[IWAR] CUBA Pope's visit

From: Michael Wilson (MWILSON/0005514706at_private)
Date: Thu Jan 15 1998 - 10:55:27 PST

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    Does Castro have the slightest idea how the Pope impacted Poland? --MW
                   Pope's Cuba trip causes anguish, division in Miami
          Copyright ) 1998 Nando.net
          Copyright ) 1998 Reuters
       MIAMI (January 15, 1998 12:31 p.m. EST http://www.nando.net) - Nowhere
       is Pope John Paul II's visit to Cuba causing more anguish than in Miami,
       where it has raised expectation and trepidation among Cuban Americans
       over what it means for their Communist-ruled homeland's future.
       The pontiff's trip starting next Wednesday has also sown division in a
       community which clings to the hope of one day returning to a Cuba free
       of President Fidel Castro's rule.
       Their dilemma lies in the hope that Pope John Paul will be a catalyst
       for change and the fear that his presence in Havana will lend legitimacy
       to Castro's government.
       "There is certainly a lot of apprehension and ambivalence. They don't
       know whether to be for or against it," Bishop Thomas Wenski of Miami's
       Roman Catholic Archdiocese told Reuters.
       "Certainly the sight of Castro and the pope shaking hands will be a
       bitter pill to swallow. We are dealing with highly emotional issues. The
       Cubans here are a wounded people."
       Hundreds of thousands of Cubans have settled in Florida after fleeing
       Cuba since Castro's 1959 revolution. Miami is the center of exile
       organizations dedicated to his overthrow.
       The charged debate over the pope's trip reveals strong differences on
       how a transition in Cuba might be achieved.
       A storm of controversy raged when the Archdiocese began organizing a
       pilgrimage from Miami to Havana by cruise ship led by Archbishop John
       Favalora. More than 400 Catholic faithful signed up for the trip, which
       would have culminated in their attending the pope's mass on Jan. 25 in
       Revolution Square.
       But last month right-wing exiles, among them prominent businessmen,
       forced it to be canceled.
       While the church said it wanted to show solidarity with Cuban faithful,
       hardliners said such a trip was morally wrong while Castro remained in
       power. In the end the Archdiocese arranged for about 180 people to fly
       to Havana on a one-day charter flight for the Jan. 25 mass.
       "The Cuban American community has two minds," said Max Castro of the
       University of Miami's North-South Center.
       "They hope the pope's visit will start a groundswell, like in Poland.
       But they must swallow the pope's cordial contacts with Castro, his de
       facto acceptance of the state and the possibility it will help
       legitimize the government."
       Exiles fear the pope's words could discredit U.S. policy and increase
       support for easing the 35-year-old U.S. embargo on Cuba.
       Wenski said that in the eyes of many Cuban Americans, the Catholic
       Church in Cuba was a lackey of the government. But Pope John Paul wanted
       to strengthen the church and Favalora was anxious to show solidarity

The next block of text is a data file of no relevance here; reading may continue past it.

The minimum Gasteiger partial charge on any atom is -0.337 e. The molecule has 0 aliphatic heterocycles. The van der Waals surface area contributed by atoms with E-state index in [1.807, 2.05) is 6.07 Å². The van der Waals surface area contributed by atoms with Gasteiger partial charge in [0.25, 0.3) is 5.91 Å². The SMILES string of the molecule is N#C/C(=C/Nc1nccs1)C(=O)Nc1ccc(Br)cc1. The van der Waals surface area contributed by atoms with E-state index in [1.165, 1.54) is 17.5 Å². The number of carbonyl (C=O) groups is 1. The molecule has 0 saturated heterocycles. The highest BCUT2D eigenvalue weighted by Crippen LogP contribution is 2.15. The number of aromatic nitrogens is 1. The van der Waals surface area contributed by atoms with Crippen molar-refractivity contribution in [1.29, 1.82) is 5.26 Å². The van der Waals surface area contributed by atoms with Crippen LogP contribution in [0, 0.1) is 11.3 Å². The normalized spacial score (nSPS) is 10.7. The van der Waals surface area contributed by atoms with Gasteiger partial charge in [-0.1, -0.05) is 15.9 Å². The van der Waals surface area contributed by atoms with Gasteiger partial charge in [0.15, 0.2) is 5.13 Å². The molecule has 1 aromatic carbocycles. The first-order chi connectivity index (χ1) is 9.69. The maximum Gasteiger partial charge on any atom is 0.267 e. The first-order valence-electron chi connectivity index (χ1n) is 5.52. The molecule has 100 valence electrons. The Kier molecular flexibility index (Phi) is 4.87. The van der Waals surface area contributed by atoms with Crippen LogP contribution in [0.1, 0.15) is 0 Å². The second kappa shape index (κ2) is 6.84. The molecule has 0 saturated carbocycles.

with it, he said.
       The pontiff also wanted to build up the church to be a force in an
       eventual transition in Cuba and offset the Cuban army, so far the only
       strong alternative entity, Wenski said.
       Some hardline exiles covet a prominent role themselves and do not
       welcome competition even from the church, he said.
       Exile groups plan to take advantage of the pope's visit to focus
       attention on what they see as political oppression in Cuba.
       The Cuban American National Foundation, the most powerful organization,
       has issued a graphic poster featuring a dead refugee child as part of
       its campaign.
       "It is also important that this visit serve to bring the attention of
       the world to the inequities and the lack of freedom prevalent in our
       homeland, and not the opposite," CANF president Francisco Hernandez
       said. "The pope should talk in Cuba in the same way that he spoke in
       The Democracy Movement plans to take a flotilla of boats and airplanes
       to international waters and airspace off Havana on Jan. 24, where exiles
       will conduct a prayer service. It said some of its members would try to
       land in Cuba without visas to attend Pope John Paul II's Mass.
       Even singer Gloria Estefan, Cuban Miami's favorite daughter, has had her
       say, turning down an approach from the church to sing in Havana for the
       "We will never sing in Cuba while Fidel Castro's regime exists," she
       A series of small bomb explosions have hit Havana and tourist areas in
       the past 12 months, killing one person. The Cuban government has blamed
       Miami-based exile groups.
       The CANF says it condones but will not itself use violence to overthrow
       Castro. Paramilitary groups such as Alpha 66 still conduct military
       training in the Florida Everglades but no group has overtly spoken of
       disrupting the pope's trip with violence.
       "It will be a blow to the older generation of exiles if there's not an
       apocalyptic collapse of the Castro government. But I'm sure the pope
       will say something to give them comfort," Max Castro said.

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